1) Mycoplasma synoviae (MS) does nothing.
2) MS does not have airborne spread.
3) It is not MS because there is no joint involvement.
4) You must use F strain in the first stage of eradicating MG.
That MS does nothing is an interesting view. There is great variation in the potential of MS strains to cause disease but avian Mycoplasma experts worldwide agree that MS is a pathogen, it has its own chapter in Diseases of Poultry describing its pathogenic potential and some of the overt clinical effects emerge in various regions from time to time. The rumour that MS does nothing seems to originate from people trying to sell MS positive stock (usually with few clinical problems but subclinical effects can be more costly). There are certain areas in the world where MS cannot be controlled (and there is no synovitis) and the only solution to date is to argue that the local strains do nothing. Interestingly new MS syndromes are often described in these areas (Well they are not going to be described as often where MS is adequately controlled).
Additionally, in layer operations around the world there is often prophylactic administration of anti- mycoplasmal drugs, often routinely in-feed during lay. Sometimes these antibiotics are being marketed as increasing egg production in a non-specific way. They are lucky antibiotics that have a zero withdrawal time. Actually these antibiotics are probably suppressing MS making diagnosis more difficult (MS does nothing because of constant antibiotics!) and the antibiotics may also be helping to control Brachyspira sps effects, Avibacterium paragallinarum and possibly more dramatic bacterial infections like E. coli, Salmonella (especially SE and S. gallinarum) and Pasteurella multicoda. In some areas, even breeders receive this sort of prophylaxis during lay. These antibiotics also depress seroconversion to MS (and S. pullorum etc) in direct and indirect ways. But if antibiotics were the total solution to mycoplasma infections then the poultry industries would have solved these problems in the 1950s when antibiotics first became available and we would not be discussing mycoplasmas in the 21st century.
The idea that a syndrome cannot be caused by MS because no joint problems can be seen (or that a syndrome must be MS because joints are affected) is perpetuated because of poor knowledge of MS in Asia and elsewhere, in part associated with the lack of local diagnostic confirmatory tests and lack of expertise to rule in or out MS. Serology is over-relied-upon and is off little use in many cases especially in vaccinated flocks (for starters you would want to see the appearance of disease be associated with MS seroconversion). Mycoplasma culture and identification in tropical laboratories is difficult and PCR has also got problems (quality control, an understanding of sensitivity in the case of MG diagnosis, and the need for strain identification where birds have been vaccinated with live mycoplasma vaccines). Sometimes following hatchability and airsacculitis in pips is the best technology to monitor your mycoplasma control in breeders.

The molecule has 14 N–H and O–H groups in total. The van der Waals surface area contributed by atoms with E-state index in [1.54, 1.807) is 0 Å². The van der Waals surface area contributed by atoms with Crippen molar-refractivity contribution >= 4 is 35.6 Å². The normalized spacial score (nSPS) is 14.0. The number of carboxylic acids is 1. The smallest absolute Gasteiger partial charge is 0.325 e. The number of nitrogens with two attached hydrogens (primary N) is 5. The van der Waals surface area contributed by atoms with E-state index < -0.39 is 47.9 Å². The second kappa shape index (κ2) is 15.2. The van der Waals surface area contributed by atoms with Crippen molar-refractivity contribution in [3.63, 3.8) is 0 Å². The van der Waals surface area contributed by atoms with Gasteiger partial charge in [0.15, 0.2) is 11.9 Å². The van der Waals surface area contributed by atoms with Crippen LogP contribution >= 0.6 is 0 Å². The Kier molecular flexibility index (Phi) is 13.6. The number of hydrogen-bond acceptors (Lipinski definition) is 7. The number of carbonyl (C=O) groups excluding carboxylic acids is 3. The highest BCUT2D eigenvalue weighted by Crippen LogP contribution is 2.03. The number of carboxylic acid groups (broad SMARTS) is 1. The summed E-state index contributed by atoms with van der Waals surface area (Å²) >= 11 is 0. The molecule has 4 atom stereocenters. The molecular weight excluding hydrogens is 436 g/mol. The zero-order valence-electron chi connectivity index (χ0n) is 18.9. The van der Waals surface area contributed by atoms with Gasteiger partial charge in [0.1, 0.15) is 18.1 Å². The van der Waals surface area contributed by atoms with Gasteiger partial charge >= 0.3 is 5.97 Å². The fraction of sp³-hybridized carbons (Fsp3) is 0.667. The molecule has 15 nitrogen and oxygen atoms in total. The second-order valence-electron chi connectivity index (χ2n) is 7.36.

MS is often said to be an emerging pathogen. We become more aware of its effects as we get greater control of MG. Where MG is common it is common to assume all clinical cases that look like avian mycoplasmosis are MG. In Australia as we started to use ts-11 to control MG we found that we had some chronic respiratory disease cases where, on investigation, we found MS. Indeed the parent strain of MSH was isolated from one such case. MS strains have been found that are able to cause egg production losses (reduce total eggs and increase FCR) including egg production drops during lay, make respiratory vaccine reactions worse, vertical transmit and indeed nearly anything (except neurological effects associated with some strains of MG) that has been seen with MG. MS in the laboratory does not appear to be able to cause primary uncomplicated respiratory disease like MG (not since the 1970s but this may be because of improvements in laboratory housing). Some strains of MS do cause infectious synovitis (IS) but there are published examples of MG strains being isolated from joints with IS in Japan and Australia. MS is a great mimic of MG. Clinically we can usually only conclude that we have mycoplasmosis without further diagnostic workup. MS has also been recently described as causing glass top eggs, triggering E. coli peritonitis in layers at the beginning of lay and triggering Enterococcus associated joint amylodiosis.